Even with a severe lack of moisture, if you take a moment and look around the countryside, you will notice the 2018 wheat crop is greening up and even trying to grow. As the saying goes; “Wheat has nine lives.” Is it spotty, a bit thin, and behind schedule for March 11? Yes, Yes, and Yes. Was there likely winter kill in spots? Yes. Has the cooler than normal weather helped? Yes. Does the crop need moisture immediately? Yes. Is there any significant precipitation on the horizon? No. The why is the topic of today’s column – a La Nina in its second year.
Our weather/climate is part of the global weather system and so what happens half a world away impacts what happens in Kansas. It is helpful to remember all our weather/climate does is seek to eliminate the differences in temperature and air pressure from pole to equator to pole caused by the differential heating of the Earth’s surface that results from the 23.5 degree tilt of the Earth on its axis. And that our weather/environmental factors such as air pressure, precipitation, ocean currents and air temperatures are essentially cycles moving from higher to lower temperature, air pressure, humidity, etc. to eliminate these differences.
This effect is caused by the changes in temperatures off the coast of Peru in the Pacific Ocean between South America and Australia/Indonesia. There are three basic conditions off the coast of South America, normal, warmer than normal ocean temperatures at the surface (El Nino) and colder than normal conditions (La Nina). With limited space let’s explain it like this for Kansas:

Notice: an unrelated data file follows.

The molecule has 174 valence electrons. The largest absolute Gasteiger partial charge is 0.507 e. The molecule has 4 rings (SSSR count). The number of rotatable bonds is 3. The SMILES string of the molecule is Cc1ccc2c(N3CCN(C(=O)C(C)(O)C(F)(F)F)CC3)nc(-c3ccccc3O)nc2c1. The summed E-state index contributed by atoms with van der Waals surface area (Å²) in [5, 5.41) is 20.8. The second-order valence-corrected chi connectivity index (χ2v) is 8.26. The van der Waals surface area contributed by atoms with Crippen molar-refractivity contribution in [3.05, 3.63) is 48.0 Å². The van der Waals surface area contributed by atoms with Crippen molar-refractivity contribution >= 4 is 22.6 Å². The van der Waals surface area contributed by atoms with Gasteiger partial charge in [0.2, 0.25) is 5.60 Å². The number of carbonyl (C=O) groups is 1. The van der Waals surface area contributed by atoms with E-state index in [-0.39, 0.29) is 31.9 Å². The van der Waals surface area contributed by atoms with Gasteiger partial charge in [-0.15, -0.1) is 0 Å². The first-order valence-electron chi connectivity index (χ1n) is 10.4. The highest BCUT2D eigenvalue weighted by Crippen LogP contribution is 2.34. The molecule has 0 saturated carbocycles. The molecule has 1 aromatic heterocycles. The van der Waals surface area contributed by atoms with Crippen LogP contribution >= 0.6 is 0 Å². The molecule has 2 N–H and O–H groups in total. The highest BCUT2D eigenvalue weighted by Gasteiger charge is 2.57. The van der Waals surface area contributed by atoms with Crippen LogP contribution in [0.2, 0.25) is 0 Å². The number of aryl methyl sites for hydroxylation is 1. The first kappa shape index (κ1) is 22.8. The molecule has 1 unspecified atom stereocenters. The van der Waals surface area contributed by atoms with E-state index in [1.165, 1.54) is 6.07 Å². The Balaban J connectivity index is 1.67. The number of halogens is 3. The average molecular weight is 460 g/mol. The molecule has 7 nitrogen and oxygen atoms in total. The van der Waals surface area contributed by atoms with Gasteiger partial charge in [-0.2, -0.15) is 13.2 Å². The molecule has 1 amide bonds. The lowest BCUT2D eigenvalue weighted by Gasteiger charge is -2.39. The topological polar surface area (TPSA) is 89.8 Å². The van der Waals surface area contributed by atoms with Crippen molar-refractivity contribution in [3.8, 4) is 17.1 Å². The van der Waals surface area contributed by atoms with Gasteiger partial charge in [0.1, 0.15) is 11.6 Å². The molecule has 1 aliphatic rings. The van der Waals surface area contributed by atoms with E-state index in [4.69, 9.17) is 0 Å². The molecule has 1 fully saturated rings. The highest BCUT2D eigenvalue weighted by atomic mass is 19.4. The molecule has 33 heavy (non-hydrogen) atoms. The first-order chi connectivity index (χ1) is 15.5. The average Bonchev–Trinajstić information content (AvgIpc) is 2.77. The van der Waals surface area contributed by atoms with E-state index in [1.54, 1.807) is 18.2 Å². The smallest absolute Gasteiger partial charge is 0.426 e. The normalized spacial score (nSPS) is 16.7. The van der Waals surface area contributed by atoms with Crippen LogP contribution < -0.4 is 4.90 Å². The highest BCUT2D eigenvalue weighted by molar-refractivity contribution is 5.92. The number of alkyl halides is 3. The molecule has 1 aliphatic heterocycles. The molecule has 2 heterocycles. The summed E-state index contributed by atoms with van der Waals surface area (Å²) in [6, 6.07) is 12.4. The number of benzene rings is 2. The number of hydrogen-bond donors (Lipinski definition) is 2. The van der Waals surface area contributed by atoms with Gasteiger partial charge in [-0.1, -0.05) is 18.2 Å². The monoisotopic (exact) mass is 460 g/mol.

- Normal temperatures result in a “normal” weather pattern, i.e. it doesn’t have an impact on our weather.
- The El Nino generally results in slightly to much above average precipitation and fairly mild winters in the Southern Great Plains and SE U.S. Kansas, is at the NW corner of this area so the effects may be severe or fairly mild.
- The La Nina, what we are in now, generally produces the opposite effect of an El Nino or what we are experiencing now – dry conditions. Briefly, this is caused by a shifting eastward of the jet stream and causing it to be in what is termed a “high amplitude” pattern. Simply, we receive most of our moisture from the Gulf of Mexico and this jet stream pattern shunts it to the east and we are dry.
These patterns shift back and forth. We are in the second year of the La Nina and what has made this one unusual is normally the effects weaken during the second year but for our part of the globe they haven’t. The good news is that forecasters are predicting its reversal. The bad news is that it may be several months.